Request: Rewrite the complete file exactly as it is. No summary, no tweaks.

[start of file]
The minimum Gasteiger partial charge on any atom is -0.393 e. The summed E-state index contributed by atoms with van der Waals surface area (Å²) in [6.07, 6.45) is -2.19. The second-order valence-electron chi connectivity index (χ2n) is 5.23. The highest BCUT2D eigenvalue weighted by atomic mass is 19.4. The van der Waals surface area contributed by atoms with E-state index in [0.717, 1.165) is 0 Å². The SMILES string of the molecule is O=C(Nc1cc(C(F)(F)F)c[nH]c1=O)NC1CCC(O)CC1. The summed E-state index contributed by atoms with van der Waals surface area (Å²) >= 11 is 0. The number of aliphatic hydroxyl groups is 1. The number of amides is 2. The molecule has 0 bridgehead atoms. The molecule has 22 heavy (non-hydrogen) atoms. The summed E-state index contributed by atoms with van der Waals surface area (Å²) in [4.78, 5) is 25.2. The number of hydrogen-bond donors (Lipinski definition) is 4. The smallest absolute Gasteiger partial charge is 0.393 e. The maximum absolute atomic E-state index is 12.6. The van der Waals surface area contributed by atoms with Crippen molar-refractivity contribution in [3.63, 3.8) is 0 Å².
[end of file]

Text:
The minimum Gasteiger partial charge on any atom is -0.393 e. The summed E-state index contributed by atoms with van der Waals surface area (Å²) in [6.07, 6.45) is -2.19. The second-order valence-electron chi connectivity index (χ2n) is 5.23. The highest BCUT2D eigenvalue weighted by atomic mass is 19.4. The van der Waals surface area contributed by atoms with E-state index in [0.717, 1.165) is 0 Å². The SMILES string of the molecule is O=C(Nc1cc(C(F)(F)F)c[nH]c1=O)NC1CCC(O)CC1. The summed E-state index contributed by atoms with van der Waals surface area (Å²) >= 11 is 0. The number of aliphatic hydroxyl groups is 1. The number of amides is 2. The molecule has 0 bridgehead atoms. The molecule has 22 heavy (non-hydrogen) atoms. The summed E-state index contributed by atoms with van der Waals surface area (Å²) in [4.78, 5) is 25.2. The number of hydrogen-bond donors (Lipinski definition) is 4. The smallest absolute Gasteiger partial charge is 0.393 e. The maximum absolute atomic E-state index is 12.6. The van der Waals surface area contributed by atoms with Crippen molar-refractivity contribution in [3.63, 3.8) is 0 Å².